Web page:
One way to prevent degenerate clustering is to remove genes or samples that are changing "too little." A variation filter is used to ensure that genes or samples have a wide enough dynamic range of measurements. Dynamism can be measured in both absolute and relative terms. For example, a gene could be removed from further analysis if there is less than a two fold difference in the measurements across the samples (a relative term) or if there is less than 35 expression units of difference in the measurements across the samples (an absolute term).
make a new empty list called post_filter loop through each gene G to be filtered find the minimum expression level for G find the maximum expression level for G set the flag keep_gene to false if maximum - minimum is over 35
set keep_gene to true if maximum / minimum is over 2
set keep_gene to true if the flag keep_gene is true add this gene G to the post_filter list end loop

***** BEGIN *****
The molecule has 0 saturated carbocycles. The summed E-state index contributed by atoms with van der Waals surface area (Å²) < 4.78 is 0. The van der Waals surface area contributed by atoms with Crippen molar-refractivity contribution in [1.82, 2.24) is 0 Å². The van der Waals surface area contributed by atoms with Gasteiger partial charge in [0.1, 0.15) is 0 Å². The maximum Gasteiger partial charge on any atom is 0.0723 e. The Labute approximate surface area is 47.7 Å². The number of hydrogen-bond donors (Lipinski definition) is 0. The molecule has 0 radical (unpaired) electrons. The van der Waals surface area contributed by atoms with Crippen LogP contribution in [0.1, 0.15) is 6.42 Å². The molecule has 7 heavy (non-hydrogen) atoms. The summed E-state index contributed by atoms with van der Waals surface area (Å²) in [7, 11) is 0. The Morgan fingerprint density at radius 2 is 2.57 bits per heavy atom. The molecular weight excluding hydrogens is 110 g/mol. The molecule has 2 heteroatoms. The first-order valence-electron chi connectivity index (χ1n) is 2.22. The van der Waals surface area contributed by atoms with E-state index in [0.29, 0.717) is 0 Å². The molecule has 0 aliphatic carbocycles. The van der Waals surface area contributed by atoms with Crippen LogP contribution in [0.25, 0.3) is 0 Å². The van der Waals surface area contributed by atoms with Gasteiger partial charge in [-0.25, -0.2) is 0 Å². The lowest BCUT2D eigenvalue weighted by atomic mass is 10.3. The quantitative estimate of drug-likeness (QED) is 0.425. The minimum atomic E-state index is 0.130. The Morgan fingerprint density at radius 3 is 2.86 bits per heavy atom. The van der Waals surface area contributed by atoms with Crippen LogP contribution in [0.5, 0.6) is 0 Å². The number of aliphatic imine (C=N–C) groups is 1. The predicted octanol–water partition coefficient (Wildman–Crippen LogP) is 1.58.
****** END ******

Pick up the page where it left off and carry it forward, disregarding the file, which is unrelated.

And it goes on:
There are those investigators who will object to this kind of filter because there may well be biologically important changes in expression that are very small and will be removed by this variation filter. However, if functional genomics experiments are seen as a funnel (see figure 1.6) for determining which are the high-yield hypotheses to pursue for biological testing, then the high false-positive rate of genes hypothesized wrongly to be biologically relevant may prove to be costly (see figure 2.9 in section 2.1.4).
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